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"EU’s new data protection law is likely to impact all companies doing business in Europe"


Headlines have been popping up lately around Europe’s latest proposed rules to address data privacy. While the focus of the media seems to be mostly on how it’s bad news for big tech companies such as Google and Facebook—which will likely have even more complicated data privacy waters to navigate in Europe—there is likely a much broader impact as a result of the General Data Protection Regulation (GDRP) than we’re seeing in the news.

GDRP in a Nutshell

The GDRP, if it becomes law, would impact any company that gathers, processes or stores data from individuals in the European Union—that is, virtually every company that does business in the EU. It is meant to modernize data protection laws across the 28 EU countries and standardize the protection of personal data—particularly to address those ambiguities that have arisen out of the growth of social media companies and cloud computing services in the past decade or two since the original EU Data Protection Directive was issued in 1995.

To help achieve this goal, the regulation in part creates the concept of a “one-stop-shop” allowing Europeans to complain to data privacy regulators in their own countries if they are unhappy with the way a company is handling or using their data. Previously, to file complaints individuals had to contact authorities in countries where those organizations have European headquarters. The result is that complaints can go to a regulator that takes a more hard line approach than regulators in another country and giving those regulators more of a role in oversight of the data concerns of EU citizens.

The regulation is also likely to implicate the “right to be forgotten” existing under EU law, which is often troublesome to tech companies based in the US and it remains to be seen how and whether the EU/US Safe Harbor will be implicated by the GDRP.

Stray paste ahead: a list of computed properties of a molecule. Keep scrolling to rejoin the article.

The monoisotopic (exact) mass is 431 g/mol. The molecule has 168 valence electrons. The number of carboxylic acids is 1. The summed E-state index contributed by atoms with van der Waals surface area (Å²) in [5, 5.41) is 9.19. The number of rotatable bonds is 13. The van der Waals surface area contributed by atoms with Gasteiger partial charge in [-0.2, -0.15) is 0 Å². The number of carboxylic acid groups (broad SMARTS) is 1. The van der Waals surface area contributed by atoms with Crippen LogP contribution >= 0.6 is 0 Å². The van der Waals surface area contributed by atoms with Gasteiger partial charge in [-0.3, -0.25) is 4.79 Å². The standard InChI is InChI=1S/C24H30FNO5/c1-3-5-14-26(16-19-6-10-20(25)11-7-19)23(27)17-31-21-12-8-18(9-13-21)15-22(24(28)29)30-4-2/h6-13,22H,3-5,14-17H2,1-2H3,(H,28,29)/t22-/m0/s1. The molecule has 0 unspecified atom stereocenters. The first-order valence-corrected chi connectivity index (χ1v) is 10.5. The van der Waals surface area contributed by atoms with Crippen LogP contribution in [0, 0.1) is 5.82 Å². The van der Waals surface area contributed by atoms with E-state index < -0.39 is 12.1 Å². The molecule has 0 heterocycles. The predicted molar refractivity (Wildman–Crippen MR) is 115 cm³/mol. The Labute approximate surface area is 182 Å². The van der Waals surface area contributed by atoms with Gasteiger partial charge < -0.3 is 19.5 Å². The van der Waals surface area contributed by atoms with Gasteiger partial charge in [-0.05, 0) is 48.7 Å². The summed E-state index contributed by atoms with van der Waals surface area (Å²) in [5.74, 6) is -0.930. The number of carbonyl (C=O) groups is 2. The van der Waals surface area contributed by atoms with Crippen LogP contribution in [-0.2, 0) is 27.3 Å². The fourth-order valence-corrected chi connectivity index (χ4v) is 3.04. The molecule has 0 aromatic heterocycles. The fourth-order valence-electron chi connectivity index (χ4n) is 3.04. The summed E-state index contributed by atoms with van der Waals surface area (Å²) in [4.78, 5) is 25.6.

The Complexities of Compliance

If a company outsources its IT outside company walls, under the GDRP, compliance is solely the responsibility of the company itself. As an example, according to the regulation, “The data controller has to notify the DPA without undue delay and, where feasible, not later than 72 hours after having become aware of the data breach (Article 31). Individuals have to be notified if adverse impact is determined (Article 32).”

With such stringent obligations on the horizon, companies should take steps now to prepare for the passage of the regulation, which is currently expected by the end of 2015.

As a result, now is the time to get your privacy house in order. Take a look at your business to see how data from the EU may make its way into your business. The most thorough way to do this is to undertake a privacy audit and construct a data map—see what data you have and how you are using it. You can then develop internal privacy policies on how the business collects and uses data and the security used to protect that data.

Once the GDRP passes, there will be some period of time before it comes into effect. However, having privacy policies and a written information security program in advance will help give you the tools to implement compliance with the GDRP more efficiently and perhaps lessen any pain of doing so.

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